School News

Abbeyfield School Gold Duke of Edinburgh’s Award Winners

Nine 6th formers from Abbeyfield School have achieved the prestigious Gold Duke of Edinburgh’s award and will be going to Buckingham Palace to meet Prince Edward.
Erin Jones, Harrison Jones, Matt Hart, Lauren Smith, Jamie Heath, Victoria Summers, Lucy James, Harvey Weir and Rebecca Cooke have all joined an exclusive club of resilient young people, who have met the rigorous criteria for the awards.

To achieve this, they had to complete the five sections of the award: physical; skill; volunteering; residential and finish a gruelling expedition. Experiences ranged from working with and supporting elderly dementia sufferers to conserving marine life in Tenerife. Their hard work was co-ordinated and lead by Head of Science Mrs Sally Silcock.
6th former Lauren Smith said: “Completing Gold took me out of my comfort zone and gave me confidence.” Victoria Summers said: “Volunteering with the elderly helped me to find my vocation and now I want to be a nurse.”

Abbeyfield is very proud of the achievements of these 6th formers and the next step is visiting Buckingham Palace for the official awards ceremony on 17th May.

Abbeyfield School celebrates DofE success with its pupils at Buckingham Palace Gardens

On the 17th May, 11 young people from Abbeyfield School attended a presentation at Buckingham Palace Gardens, London, where they received their Gold Duke of Edinburgh’s Awards after sharing their experiences with Trustee for The Duke of Edinburgh’s Award (DofE), HRH The Earl of Wessex.

During the Gold Award Presentation, HRH took the opportunity to congratulate the group from Abbeyfield School on their successes and heard about their DofE journeys, which took each young person 12-18 months of hard work and dedication.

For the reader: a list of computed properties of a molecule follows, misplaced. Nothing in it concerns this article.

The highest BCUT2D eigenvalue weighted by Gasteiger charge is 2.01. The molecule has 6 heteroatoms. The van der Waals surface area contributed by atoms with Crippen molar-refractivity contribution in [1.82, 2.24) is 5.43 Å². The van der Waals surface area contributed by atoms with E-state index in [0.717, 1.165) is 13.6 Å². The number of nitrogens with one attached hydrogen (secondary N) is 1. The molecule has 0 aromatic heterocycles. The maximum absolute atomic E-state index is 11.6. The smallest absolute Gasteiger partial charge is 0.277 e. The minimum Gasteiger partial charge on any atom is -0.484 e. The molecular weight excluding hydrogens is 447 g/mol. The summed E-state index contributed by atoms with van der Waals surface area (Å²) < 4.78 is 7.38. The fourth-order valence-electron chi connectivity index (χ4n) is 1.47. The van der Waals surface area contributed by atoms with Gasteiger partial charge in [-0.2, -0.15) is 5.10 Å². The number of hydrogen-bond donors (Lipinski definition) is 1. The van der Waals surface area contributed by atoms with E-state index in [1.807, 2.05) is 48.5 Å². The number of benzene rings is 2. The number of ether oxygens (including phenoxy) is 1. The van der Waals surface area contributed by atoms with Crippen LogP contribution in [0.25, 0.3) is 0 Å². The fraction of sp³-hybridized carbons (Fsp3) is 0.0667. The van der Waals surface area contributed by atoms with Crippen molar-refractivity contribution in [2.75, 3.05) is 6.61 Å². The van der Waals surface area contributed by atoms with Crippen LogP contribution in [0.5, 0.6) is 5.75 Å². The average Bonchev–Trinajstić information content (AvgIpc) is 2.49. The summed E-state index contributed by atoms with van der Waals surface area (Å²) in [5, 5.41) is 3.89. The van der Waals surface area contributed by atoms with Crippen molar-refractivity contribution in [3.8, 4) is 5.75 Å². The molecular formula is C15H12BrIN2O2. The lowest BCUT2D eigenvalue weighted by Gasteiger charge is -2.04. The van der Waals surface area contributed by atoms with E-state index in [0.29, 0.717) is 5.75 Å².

Those who achieve a Gold DofE Award will volunteer, learn a skill, get fit, take part in a week long residential and plan and undertake an expedition in wild country. Widely acknowledged as the world’s leading achievement award for young people, DofE programmes enable any young person, aged 14-24, to develop key skills for life and work, such as confidence, commitment and team working.

Sally Silcock, who is the DofE Manager and Head of Science at Abbeyfield School said, “I am delighted with the success of the Gold Award which was re-introduced at Abbeyfield School in 2015. To achieve the award alongside sixth form studies is testament to their dedication. The local community benefits from the volunteering completed which ranged from helping at a local animal sanctuary to working in charity shops. The award allows students to demonstrate activities that they have completed for their own personal development. Achieving the award enabled one student to recieve an unconditional offer of a place at University.”